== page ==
Nav: Home

Top high-energy prize awarded to LSU physicist and LIGO scientist Gabriela González

January 25, 2017

The 2017 Rossi Prize has been awarded to Gabriela González and the LIGO Scientific Collaboration for the first direct detections of gravitational waves, for the discovery of merging black hole binaries and for beginning the new era of gravitational-wave astronomy.

The Laser Interferometer Gravitational-Wave Observatory, or LIGO, is designed to open the field of gravitational-wave astrophysics through the direct detection of gravitational waves predicted by Einstein's General Theory of Relativity. LIGO consists of two widely separated interferometers within the U.S.--one in Hanford, Wash. and the other in Livingston, La.--operated in unison to detect gravitational waves. In 2016, the LIGO Scientific Collaboration reported the detection of two separate signals of gravitational waves from the merger of black holes.

González is a professor of Physics and Astronomy at Louisiana State University, and spokesperson of the LIGO Scientific Collaboration that includes more than 1,000 scientists from more than 90 institutions around the world.

"The discovery of gravitational waves is a scientific milestone that took a large group of people working very hard for decades," González said. "This is, however, just the beginning. We have opened the field of gravitational-wave astronomy, and we'll learn about distortions in spacetime produced by cataclysmic events, even if they are dark in the electromagnetic spectrum."

She added: "We look forward to exciting decades of new discoveries, not just with LIGO and Virgo ground based detectors, but with a larger network and other instruments spanning the gravitational wavelength spectrum, combining efforts with telescopes in multi-messenger astronomy to explore the high-energy Universe."

The AAS High Energy Astrophysics Division, or HEAD, awards the Rossi Prize in recognition of significant contributions as well as recent and original work in high-energy astrophysics. The prize is in honor of Professor Bruno Rossi, an authority on cosmic ray physics and a pioneer in the field of x-ray astronomy. The prize also includes an engraved certificate and a $1,500 award. González will give a lecture at the 231st AAS meeting in National Harbor, MD, in January 2018.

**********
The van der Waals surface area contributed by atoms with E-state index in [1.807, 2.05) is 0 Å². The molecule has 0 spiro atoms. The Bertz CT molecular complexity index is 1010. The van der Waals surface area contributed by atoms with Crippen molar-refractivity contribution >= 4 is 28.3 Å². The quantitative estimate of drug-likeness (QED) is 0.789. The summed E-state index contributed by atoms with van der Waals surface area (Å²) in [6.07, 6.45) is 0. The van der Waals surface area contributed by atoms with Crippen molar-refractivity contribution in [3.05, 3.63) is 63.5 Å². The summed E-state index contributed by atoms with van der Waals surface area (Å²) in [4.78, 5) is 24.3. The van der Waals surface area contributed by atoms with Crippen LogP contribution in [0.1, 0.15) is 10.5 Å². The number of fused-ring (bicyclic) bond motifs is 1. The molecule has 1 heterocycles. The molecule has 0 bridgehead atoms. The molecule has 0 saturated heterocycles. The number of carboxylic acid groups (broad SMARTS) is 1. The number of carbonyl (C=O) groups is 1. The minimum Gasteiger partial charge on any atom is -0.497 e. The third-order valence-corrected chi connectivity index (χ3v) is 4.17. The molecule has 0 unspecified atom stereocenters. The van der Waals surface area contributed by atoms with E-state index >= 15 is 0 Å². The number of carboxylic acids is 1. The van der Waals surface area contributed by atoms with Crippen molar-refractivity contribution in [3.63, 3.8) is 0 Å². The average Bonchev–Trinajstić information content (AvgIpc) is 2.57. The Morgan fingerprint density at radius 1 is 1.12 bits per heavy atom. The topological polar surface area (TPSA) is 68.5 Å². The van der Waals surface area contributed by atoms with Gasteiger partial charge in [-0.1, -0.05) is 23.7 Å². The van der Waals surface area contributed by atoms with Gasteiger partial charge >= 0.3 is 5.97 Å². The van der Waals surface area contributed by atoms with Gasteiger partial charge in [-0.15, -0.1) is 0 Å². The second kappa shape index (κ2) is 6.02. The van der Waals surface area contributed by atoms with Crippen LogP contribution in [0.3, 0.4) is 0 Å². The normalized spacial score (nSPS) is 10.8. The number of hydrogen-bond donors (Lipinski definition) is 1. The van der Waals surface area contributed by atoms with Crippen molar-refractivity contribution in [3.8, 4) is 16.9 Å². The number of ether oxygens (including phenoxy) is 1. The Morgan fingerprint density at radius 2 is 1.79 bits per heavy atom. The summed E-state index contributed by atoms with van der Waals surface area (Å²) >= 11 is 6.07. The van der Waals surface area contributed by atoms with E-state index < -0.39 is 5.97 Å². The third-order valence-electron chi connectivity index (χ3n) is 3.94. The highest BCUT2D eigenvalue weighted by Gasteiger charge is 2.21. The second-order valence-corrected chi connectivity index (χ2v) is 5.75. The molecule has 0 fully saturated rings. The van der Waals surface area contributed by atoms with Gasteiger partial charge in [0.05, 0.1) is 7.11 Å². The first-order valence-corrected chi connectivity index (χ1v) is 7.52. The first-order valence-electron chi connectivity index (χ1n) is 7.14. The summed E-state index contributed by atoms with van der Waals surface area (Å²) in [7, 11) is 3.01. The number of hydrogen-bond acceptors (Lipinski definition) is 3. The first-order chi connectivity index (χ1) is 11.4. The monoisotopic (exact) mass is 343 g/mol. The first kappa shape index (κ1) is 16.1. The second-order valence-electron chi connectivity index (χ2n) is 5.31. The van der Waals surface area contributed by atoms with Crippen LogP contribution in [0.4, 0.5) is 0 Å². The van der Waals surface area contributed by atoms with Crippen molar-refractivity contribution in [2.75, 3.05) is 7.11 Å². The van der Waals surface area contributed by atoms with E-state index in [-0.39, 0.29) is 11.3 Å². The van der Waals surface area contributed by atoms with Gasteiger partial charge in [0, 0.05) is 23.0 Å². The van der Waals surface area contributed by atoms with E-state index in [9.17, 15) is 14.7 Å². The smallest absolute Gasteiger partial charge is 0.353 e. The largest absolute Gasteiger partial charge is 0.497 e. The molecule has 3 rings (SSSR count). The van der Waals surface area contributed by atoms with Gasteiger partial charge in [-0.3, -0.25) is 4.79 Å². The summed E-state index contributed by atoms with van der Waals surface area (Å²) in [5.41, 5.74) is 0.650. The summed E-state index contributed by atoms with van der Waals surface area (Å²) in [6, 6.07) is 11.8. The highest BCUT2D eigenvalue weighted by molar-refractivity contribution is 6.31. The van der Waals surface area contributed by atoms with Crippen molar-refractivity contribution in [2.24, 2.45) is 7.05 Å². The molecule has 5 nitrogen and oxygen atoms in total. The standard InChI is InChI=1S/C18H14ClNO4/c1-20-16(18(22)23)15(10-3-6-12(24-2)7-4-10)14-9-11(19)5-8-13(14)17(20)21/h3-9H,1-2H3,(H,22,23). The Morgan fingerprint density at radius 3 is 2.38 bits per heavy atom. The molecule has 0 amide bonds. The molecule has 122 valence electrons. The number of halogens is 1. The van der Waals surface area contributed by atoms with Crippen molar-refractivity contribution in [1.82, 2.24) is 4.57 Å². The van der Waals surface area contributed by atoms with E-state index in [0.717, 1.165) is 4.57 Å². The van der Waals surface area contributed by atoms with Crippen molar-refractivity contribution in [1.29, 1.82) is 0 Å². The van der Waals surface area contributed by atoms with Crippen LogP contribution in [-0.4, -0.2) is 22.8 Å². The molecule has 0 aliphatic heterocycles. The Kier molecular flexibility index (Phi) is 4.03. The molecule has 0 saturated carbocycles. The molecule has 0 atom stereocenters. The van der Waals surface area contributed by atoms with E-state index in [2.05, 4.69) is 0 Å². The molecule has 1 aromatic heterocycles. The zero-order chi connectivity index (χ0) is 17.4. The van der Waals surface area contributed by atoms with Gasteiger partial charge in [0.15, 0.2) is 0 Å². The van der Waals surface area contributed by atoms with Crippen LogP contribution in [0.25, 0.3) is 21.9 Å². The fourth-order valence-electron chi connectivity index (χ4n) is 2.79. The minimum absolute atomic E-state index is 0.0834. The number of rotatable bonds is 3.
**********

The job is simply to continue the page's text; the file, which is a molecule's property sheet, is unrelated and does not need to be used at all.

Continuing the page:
Louisiana State University

Related Gravitational Waves Articles:

Gravitational lensing provides a new measurement of the expansion of the universe
Amid ongoing uncertainty around the value of the Hubble Constant, uncertainty largely created by issues around measuring distances to objects in the galaxy, scientists who used a new distance technique have derived a different Hubble value, one 'somewhat higher than the standard value,' as Tamara Davis describes it in a related Perspective.
Gravitational waves leave a detectable mark, physicists say
New research shows that gravitational waves leave behind plenty of 'memories' that could help detect them even after they've passed.
DIY gravitational waves with 'BlackHoles@Home'
Researchers hoping to better interpret data from the detection of gravitational waves generated by the collision of binary black holes are turning to the public for help.
Gravitational waves will settle cosmic conundrum
Measurements of gravitational waves from approximately 50 binary neutron stars over the next decade will definitively resolve an intense debate about how quickly our universe is expanding, according to findings from an international team that includes University College London (UCL) and Flatiron Institute cosmologists.
LIGO and Virgo announce four new gravitational-wave detections
The LIGO and Virgo collaborations have now confidently detected gravitational waves from a total of 10 stellar-mass binary black hole mergers and one merger of neutron stars, which are the dense, spherical remains of stellar explosions.
More Gravitational Waves News and Gravitational Waves Current Events

Best Science Podcasts 2019

We have hand picked the best science podcasts for 2019. Sit back and enjoy new science podcasts updated daily from your favorite science news services and scientists.
Now Playing: TED Radio Hour

Rethinking Anger
Anger is universal and complex: it can be quiet, festering, justified, vengeful, and destructive. This hour, TED speakers explore the many sides of anger, why we need it, and who's allowed to feel it. Guests include psychologists Ryan Martin and Russell Kolts, writer Soraya Chemaly, former talk radio host Lisa Fritsch, and business professor Dan Moshavi.
Now Playing: Science for the People

#537 Science Journalism, Hold the Hype
Everyone's seen a piece of science getting over-exaggerated in the media. Most people would be quick to blame journalists and big media for getting in wrong. In many cases, you'd be right. But there's other sources of hype in science journalism. and one of them can be found in the humble, and little-known press release. We're talking with Chris Chambers about doing science about science journalism, and where the hype creeps in. Related links: The association between exaggeration in health related science news and academic press releases: retrospective observational study Claims of causality in health news: a randomised trial This...